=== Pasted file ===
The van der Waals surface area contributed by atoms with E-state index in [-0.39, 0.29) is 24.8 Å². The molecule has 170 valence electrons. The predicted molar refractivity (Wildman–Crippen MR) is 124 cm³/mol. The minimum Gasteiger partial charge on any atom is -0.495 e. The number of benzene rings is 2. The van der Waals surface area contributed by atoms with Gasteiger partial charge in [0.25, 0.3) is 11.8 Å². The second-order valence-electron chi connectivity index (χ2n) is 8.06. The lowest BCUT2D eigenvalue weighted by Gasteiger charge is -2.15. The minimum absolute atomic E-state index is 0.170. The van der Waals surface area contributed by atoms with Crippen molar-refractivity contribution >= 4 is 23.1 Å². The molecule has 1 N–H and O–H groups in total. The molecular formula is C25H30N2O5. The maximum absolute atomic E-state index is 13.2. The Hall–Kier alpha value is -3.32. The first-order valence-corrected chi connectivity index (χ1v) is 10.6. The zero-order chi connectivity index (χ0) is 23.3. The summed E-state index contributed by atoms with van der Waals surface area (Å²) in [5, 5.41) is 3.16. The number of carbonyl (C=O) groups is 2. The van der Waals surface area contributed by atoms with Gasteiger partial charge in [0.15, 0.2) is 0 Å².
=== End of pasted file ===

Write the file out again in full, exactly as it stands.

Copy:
The van der Waals surface area contributed by atoms with E-state index in [-0.39, 0.29) is 24.8 Å². The molecule has 170 valence electrons. The predicted molar refractivity (Wildman–Crippen MR) is 124 cm³/mol. The minimum Gasteiger partial charge on any atom is -0.495 e. The number of benzene rings is 2. The van der Waals surface area contributed by atoms with Gasteiger partial charge in [0.25, 0.3) is 11.8 Å². The second-order valence-electron chi connectivity index (χ2n) is 8.06. The lowest BCUT2D eigenvalue weighted by Gasteiger charge is -2.15. The minimum absolute atomic E-state index is 0.170. The van der Waals surface area contributed by atoms with Crippen molar-refractivity contribution >= 4 is 23.1 Å². The molecule has 1 N–H and O–H groups in total. The molecular formula is C25H30N2O5. The maximum absolute atomic E-state index is 13.2. The Hall–Kier alpha value is -3.32. The first-order valence-corrected chi connectivity index (χ1v) is 10.6. The zero-order chi connectivity index (χ0) is 23.3. The summed E-state index contributed by atoms with van der Waals surface area (Å²) in [5, 5.41) is 3.16. The number of carbonyl (C=O) groups is 2. The van der Waals surface area contributed by atoms with Gasteiger partial charge in [0.15, 0.2) is 0 Å².